I first ate a paw-paw in West Africa, many years ago. There the fruits are huge and juicy - much bigger than any I have ever seen on sale in the UK- with succulent orange flesh. Absolutely perfect for breakfast with a little fresh lime juice squeezed over the fruit. The paw-paw (Carica papaya) is a moderate-sized tree that grows to a height of around 4 metres (12 feet) or more. In the tropics they grow fast and fruit readily. Unfortunately for those of us living in less favoured climes, they do need lots of heat (22C/72F or above) to thrive. They also benefit from high light intensity and humidity. Generally, you will need several plants in order to produce fruit as male and female are usually distinct. It's easy to grow paw-paws from seed. Just scoop out the plentiful seeds from the centre of a shop-bought fruit, soak them and scrub them between the palms of your hands to remove the sticky covering, then pot them up into pots of well-drained compost and keep them somewhere warm until they sprout. Then give them as much heat, light and humidity as you can! (Note: this is not to be confused with the Native American pawpaw - which is a totally different plant).
One big discovery (for me) a few years ago was that you can grow your own rice! You'll need to use brown rice - i.e. with the husks intact, polished white rice is no good - and I've had great success with red rice from the Camargue. I am told this may even prove to be hardy in the UK. Whoopee! My own paddy fields! Just sow some rice on the surface of a pot of compost. Sprinkle some compost over the top. Water well, put in a warm, sunny window, and they'll sprout in no time. I planted some Camargue rice in my garden pond but it either didn't survive winter or was swamped by the other weeds (e.g. Parrot Feather pond weed which is very vigorous). Oh well, just plant some more each year, I guess....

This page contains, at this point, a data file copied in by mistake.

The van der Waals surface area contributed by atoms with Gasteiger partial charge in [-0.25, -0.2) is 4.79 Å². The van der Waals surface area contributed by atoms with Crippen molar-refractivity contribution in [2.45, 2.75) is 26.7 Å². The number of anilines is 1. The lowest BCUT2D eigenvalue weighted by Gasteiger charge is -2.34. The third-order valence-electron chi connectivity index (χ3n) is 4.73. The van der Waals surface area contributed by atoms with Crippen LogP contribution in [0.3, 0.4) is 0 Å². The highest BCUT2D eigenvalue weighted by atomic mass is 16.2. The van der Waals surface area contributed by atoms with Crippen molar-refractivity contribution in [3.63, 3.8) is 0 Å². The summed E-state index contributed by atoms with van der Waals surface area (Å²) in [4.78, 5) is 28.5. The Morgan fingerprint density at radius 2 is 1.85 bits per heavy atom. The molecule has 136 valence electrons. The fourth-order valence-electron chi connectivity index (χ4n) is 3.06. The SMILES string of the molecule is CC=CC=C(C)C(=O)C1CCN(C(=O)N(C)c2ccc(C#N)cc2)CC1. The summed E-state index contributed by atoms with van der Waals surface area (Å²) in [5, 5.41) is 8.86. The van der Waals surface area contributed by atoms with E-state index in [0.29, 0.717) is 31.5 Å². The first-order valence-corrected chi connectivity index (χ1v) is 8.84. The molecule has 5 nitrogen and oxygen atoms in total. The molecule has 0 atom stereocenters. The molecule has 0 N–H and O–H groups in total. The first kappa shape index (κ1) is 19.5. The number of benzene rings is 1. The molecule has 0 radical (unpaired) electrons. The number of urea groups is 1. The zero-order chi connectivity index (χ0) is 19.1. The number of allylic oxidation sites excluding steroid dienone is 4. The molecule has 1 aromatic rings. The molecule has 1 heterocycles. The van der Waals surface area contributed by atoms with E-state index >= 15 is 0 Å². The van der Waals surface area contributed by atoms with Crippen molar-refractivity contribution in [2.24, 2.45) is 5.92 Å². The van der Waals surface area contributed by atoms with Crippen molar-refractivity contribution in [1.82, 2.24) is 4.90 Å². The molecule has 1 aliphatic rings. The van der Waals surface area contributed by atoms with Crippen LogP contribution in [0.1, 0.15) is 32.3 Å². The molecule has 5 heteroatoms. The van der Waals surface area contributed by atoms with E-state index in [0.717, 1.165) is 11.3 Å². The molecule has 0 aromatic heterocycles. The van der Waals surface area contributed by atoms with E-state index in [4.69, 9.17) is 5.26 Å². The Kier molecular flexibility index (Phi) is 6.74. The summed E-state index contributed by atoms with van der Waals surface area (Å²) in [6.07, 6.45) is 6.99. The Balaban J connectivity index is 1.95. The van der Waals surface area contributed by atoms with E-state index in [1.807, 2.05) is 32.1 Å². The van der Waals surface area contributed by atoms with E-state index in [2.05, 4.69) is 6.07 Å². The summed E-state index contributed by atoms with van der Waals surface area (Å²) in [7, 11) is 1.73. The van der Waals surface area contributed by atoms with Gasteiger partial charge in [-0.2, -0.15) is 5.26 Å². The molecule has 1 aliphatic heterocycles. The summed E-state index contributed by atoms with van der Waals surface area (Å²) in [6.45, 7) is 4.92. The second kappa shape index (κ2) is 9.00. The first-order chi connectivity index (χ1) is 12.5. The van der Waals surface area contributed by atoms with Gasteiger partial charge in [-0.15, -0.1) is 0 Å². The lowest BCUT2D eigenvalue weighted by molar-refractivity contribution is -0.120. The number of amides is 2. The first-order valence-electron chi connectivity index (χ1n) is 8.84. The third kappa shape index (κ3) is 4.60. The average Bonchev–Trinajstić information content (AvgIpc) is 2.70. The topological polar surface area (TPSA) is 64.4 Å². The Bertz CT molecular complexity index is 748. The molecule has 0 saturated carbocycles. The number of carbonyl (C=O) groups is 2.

I've germinated Tamarind seeds (extract these from the dried tamarind blocks available from Asian stores). I am also growing Lychees from the stones of fresh (not tinned!) fruits and Mangosteens.
Remember, you can also grow your own passion flowers using the seeds from supermarket passionfruits. Try ginger using a fresh root - one with some green sprouts showing is best. If you have access to an Asian store, look out for eddoes. These quickly grow into very attractive foliage plants which are moderately cold-hardy so can be tried outside in milder areas.